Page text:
examination, Sanders agreed that the side effects of pain medication could also interfere with the ability to perform those jobs. Finally, when asked about sedentary work, Sanders responded that there were no unskilled sedentary jobs that would allow for frequent postural changes. B. Analysis The ALJ credited Dr. Raff's assessment of the plaintiff's physical limitations, discounted plaintiff's testimony concerning the extent of his pain and the side effects of his medication, and concluded that plaintiff could do unskilled light work if it allowed for frequent postural changes and that a significant number of such jobs existed in the national economy. The regulations define light work as involving lifting no more than 20 pounds at a time with frequent lifting or carrying of up to 10 pounds, while sedentary work involves lifting no more than 10 pounds at a time and occasionally lifting and carrying of small objects. A job will also be light work if it requires a good deal of walking or standing, or involves sitting most of the time with some pushing and pulling. 20 C.F.R. § 404.1567(b). Plaintiff contends on appeal that substantial evidence does not support the ALJ's determination that he was capable of performing light work that allowed for frequent postural changes.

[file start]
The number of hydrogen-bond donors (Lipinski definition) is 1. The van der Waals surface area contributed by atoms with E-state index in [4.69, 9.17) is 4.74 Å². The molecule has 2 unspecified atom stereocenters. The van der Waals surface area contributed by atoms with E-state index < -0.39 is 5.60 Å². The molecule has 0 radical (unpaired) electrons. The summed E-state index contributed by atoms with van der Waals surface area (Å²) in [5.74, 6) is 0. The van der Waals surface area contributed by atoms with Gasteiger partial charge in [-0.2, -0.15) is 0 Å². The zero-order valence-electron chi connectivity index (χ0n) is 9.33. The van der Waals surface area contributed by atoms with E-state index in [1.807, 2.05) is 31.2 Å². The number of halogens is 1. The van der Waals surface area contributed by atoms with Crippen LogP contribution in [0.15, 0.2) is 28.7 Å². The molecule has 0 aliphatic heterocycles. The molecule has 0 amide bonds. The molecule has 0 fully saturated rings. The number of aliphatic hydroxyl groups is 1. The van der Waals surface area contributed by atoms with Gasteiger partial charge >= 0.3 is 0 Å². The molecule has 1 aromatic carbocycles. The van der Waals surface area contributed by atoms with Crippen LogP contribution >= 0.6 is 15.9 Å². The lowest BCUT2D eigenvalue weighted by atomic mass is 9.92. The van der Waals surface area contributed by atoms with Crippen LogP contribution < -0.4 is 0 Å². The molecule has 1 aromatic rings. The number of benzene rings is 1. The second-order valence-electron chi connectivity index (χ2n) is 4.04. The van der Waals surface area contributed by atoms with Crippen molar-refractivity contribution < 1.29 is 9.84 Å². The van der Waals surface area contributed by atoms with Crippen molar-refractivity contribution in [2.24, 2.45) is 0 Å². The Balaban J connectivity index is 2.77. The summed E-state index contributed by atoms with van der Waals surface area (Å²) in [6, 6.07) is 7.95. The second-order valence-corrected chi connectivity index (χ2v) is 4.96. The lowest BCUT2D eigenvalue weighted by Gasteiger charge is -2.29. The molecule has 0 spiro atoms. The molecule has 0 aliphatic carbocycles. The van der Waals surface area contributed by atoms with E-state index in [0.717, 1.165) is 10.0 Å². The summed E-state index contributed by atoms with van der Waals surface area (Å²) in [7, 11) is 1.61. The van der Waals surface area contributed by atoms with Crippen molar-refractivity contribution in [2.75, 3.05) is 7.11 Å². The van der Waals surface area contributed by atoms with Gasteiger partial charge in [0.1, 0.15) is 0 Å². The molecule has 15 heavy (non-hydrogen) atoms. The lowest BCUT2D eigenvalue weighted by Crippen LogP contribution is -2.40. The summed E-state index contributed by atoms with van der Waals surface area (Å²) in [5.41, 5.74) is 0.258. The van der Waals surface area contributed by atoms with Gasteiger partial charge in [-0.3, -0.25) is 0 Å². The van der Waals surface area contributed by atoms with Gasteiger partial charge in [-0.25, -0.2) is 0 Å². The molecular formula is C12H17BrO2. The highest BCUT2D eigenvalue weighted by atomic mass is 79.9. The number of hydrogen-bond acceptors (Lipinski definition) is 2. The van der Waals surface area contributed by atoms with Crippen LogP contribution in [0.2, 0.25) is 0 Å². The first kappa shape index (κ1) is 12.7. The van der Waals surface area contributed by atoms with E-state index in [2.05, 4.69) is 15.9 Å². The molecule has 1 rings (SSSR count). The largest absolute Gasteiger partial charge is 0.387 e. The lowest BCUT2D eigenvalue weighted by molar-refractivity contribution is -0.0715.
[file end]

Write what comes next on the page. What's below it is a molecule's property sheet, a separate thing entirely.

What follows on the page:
First, plaintiff argues that the ALJ improperly disregarded the vocational expert's testimony that even those jobs would be eliminated if pain frequently interfered with his ability to concentrate and persist at work tasks or if the side effects of medication interfered with his ability to do those jobs. The ALJ did not reject the vocational expert's testimony, but simply found that neither plaintiff's pain nor the side effects of medication were of such severity that it would interfere with his ability to perform the identified jobs. We must affirm this conclusion unless it is not supported by or consistent with the evidence. Cline v. Comm'r of Soc. Sec., 96 F.3d 146 (6th Cir. 1996). The ALJ credited the treating physicians' assessments and diagnoses, evaluated the extent to which the severity of the plaintiff's pain could reasonably be accepted as consistent with the medical evidence, and found plaintiff's testimony about the extent of his pain was not fully credible. "[A]n ALJ's findings based on the credibility of the applicant are to be accorded great weight and deference, particularly since an ALJ is charged with the duty of observing a witness's demeanor and credibility." Walters, 127 F.3d at 531. Nevertheless, an ALJ's assessment of a claimant's credibility must be supported by substantial evidence. Id. We find that there is substantial evidence in the record to support the ALJ's adverse credibility finding and conclusions that neither plaintiff's pain nor the side effects of pain medication precluded him from performing the identified jobs. Next, it is argued that the ALJ mischaracterized the physical limitations identified by Dr. Raff as allowing light work. On the contrary, the ALJ's finding that the restrictions were consistent with a range of light work is supported by substantial evidence. There was no